NOTE: The stills accompanying this review are taken from various online sources and do not represent the quality of the Blu-ray under review.
The 1977 action-drama Sleeping Dogs is credited with kicking off New Zealand's filmmaking New Wave. Overall, it's a humbler run of films than the earlier international New Waves, but it's a run that turned out some well-liked cult items, like Geoff Murphy's The Quiet Earth, and set the table for future Kiwi filmmakers, like Jane Campion and Peter Jackson, to capture the attention of international audiences.
Despite its remarkable place in world cinema history, Sleeping Dogs is a fairly unassuming hybrid of low-key character study and paranoid political thriller. First-time feature director Roger Donaldson (he later made Hollywood fare, like Cocktail, Species, and Thirteen Days) merges these two stylistic modes in ways that emphasize both the charm and the flaws of the storytelling. Donaldson gives his actors room to produce grounded, naturalistic performances, and he knows how to stage a pulse-quickening setpiece on a low budget. Both of those qualities are welcome, but Sleeping Dogs (perhaps inevitably) is alternately too flabby to be a relentless, wham-bam genre piece and too shallow to be a truly thoughtful speculative drama.
Sam Neill, also making his debut as a cinematic leading man, plays an earnest young fellow named Smith. At the beginning of the film, New Zealand is in political turmoil, with violent clashes in the streets between fed-up working-class protestors and government special forces. But Smith isn't concerned about that; he's had his heart broken. After learning that his wife Gloria (Nevan Rowe) has been seeing another man, he leaves her and his small children to find something else. When Smith discovers a small, vacated island, he thinks he has found what he's looking for.
It feels like the set-up for a fish-out-of-water dramedy, complete with disbelieving Maori landlords, who wryly view Smith as a fool. Even the title of C.K. Stead's source novel, Smith's Dream, seems to imply some sort of hard-won uplift is in the offing. But rather than telling a story of a man who withdraws from the outside world to remake life on his own terms, Sleeping Dogs is a film about how the outside world violently thwarts Smith's attempts to withdraw from it.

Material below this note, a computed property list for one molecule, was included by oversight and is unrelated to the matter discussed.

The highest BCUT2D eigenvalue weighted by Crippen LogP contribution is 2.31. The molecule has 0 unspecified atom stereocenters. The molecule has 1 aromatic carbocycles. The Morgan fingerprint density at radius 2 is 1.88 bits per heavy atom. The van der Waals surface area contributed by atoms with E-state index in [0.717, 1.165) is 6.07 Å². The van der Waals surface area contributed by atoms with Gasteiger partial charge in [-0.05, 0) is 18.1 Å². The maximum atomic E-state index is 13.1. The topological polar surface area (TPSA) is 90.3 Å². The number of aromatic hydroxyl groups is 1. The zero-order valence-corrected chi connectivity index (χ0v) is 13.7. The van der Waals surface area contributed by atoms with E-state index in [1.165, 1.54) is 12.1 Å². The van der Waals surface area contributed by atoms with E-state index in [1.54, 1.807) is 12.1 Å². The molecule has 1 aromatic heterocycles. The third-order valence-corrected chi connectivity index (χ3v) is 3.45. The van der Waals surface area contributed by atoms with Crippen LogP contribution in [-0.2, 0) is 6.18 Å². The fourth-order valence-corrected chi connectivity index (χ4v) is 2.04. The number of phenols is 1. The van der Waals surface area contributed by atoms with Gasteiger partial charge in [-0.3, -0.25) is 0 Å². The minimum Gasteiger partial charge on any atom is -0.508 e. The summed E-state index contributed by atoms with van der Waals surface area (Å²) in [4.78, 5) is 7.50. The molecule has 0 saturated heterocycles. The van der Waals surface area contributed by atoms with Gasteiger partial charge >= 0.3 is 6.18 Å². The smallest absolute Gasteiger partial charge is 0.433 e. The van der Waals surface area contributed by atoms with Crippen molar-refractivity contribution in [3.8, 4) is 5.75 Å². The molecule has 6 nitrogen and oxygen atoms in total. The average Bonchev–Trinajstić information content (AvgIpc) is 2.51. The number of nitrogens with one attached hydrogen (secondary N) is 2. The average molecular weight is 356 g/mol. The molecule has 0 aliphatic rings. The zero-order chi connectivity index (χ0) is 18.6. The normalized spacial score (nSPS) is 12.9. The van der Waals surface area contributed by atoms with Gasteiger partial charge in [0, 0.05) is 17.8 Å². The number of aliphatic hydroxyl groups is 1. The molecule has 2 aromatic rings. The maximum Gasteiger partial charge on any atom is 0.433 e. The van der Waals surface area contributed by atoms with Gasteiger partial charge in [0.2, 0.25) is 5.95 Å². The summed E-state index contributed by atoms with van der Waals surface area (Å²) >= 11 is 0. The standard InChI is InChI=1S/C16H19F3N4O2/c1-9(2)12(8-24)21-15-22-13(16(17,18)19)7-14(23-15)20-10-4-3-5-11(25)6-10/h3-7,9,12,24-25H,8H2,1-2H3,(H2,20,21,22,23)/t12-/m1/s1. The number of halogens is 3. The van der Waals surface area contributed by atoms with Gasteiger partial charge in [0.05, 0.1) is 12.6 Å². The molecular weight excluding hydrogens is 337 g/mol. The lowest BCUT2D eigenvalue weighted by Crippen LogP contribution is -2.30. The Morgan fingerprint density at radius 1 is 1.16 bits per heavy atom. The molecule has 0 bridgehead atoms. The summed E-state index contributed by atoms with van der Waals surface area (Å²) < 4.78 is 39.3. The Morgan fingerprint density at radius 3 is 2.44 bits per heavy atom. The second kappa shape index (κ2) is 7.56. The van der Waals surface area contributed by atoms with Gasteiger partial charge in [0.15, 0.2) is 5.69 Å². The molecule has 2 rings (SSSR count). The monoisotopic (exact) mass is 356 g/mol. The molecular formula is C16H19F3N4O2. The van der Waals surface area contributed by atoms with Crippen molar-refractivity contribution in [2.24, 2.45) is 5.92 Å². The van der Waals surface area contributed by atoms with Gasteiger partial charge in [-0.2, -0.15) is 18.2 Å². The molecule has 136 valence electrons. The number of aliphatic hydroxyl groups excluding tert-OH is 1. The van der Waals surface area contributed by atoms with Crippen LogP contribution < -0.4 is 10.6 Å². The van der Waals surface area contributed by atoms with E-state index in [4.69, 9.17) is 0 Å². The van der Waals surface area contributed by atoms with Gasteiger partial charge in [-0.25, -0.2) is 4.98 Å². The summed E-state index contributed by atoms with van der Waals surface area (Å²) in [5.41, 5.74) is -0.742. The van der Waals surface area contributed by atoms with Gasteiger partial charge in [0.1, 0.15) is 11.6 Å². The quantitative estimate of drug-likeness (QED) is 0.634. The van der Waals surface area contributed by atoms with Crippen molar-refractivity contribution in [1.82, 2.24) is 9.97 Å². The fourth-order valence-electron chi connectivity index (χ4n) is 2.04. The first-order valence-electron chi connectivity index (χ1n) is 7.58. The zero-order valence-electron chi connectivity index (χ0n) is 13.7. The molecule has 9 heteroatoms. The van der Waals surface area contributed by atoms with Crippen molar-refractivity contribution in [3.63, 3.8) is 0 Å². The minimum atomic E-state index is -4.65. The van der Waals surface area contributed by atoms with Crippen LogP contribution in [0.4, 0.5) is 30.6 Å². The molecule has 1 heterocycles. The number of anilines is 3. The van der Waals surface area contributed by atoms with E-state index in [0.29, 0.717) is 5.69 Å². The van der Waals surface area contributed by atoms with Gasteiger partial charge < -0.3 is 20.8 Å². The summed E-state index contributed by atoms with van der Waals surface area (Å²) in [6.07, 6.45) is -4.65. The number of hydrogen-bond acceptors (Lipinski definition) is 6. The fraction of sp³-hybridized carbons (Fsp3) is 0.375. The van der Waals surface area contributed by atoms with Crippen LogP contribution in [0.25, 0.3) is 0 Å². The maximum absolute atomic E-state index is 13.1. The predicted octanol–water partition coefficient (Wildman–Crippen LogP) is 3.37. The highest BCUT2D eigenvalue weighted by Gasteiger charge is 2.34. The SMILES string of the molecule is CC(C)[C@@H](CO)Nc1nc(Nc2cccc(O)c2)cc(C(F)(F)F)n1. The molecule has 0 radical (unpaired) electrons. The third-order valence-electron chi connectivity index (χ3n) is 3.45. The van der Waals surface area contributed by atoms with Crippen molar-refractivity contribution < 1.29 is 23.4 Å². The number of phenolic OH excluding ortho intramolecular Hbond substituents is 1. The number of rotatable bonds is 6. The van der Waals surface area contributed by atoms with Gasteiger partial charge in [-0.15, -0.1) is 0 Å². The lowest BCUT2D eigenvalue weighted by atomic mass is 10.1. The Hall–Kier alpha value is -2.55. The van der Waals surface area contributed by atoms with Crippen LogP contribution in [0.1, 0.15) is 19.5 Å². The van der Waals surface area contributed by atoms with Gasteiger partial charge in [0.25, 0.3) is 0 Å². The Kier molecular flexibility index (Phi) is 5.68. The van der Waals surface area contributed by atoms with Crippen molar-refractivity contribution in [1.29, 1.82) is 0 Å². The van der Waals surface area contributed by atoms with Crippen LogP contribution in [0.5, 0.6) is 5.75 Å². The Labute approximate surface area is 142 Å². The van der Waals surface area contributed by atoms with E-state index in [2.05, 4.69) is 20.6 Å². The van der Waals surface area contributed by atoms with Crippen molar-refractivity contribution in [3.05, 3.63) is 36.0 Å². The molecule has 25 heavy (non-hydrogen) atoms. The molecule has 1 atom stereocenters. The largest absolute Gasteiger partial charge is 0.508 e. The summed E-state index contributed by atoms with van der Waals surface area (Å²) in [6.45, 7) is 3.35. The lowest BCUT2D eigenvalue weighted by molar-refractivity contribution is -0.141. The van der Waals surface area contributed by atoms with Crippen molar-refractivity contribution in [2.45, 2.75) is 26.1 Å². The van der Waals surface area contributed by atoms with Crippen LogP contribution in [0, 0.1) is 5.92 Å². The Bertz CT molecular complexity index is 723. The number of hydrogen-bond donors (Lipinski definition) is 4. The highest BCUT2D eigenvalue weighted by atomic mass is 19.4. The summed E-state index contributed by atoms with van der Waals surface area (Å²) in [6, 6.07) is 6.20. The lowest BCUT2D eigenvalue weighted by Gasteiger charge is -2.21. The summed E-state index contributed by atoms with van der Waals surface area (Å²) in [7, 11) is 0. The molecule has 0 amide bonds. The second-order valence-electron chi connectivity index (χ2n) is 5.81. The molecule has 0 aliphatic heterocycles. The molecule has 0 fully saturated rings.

It turns out that the island is actually where some local agitators have stockpiled their weapons. After a nearby bombing, authorities ransack the island for munitions (they find them) and capture Smith as an enemy of the state. Smith manages to escape and spends the rest of the film on the run. He changes his name to Barry Brown, and finds cover as a handyman for a sleepy motel. But Smith's would-be idyll is interrupted again when a squad of American military men, on the scene to assist the Specials, takes up residence at his motel. Warren Oates is their leader, and his signature brand of gruff machismo makes his brief appearance a clear stand-out.
The rest of the cast is solid, if a little po-faced. Sam Neill particularly reads as uncertain whether his character should ever be able to have an untroubled moment. "The character is thoughtful, so I should always look like I'm thinking hard," one presumes he told himself before every take. Ian Mune, as the man who steals Smith's wife and then turns out to be a key leader of the resistance, makes for a strong foil. Nevan Rowe doesn't get much screen time, but she and Neill have a natural rapport that makes their relationship feel lived-in.
Even with its imperfections, Sleeping Dogs has a self-possessed energy and off-kilter point-of-view that is refreshing. This isn't a New Zealand film trying to pass itself off as Hollywood product; this is a film proud to be exactly what it is.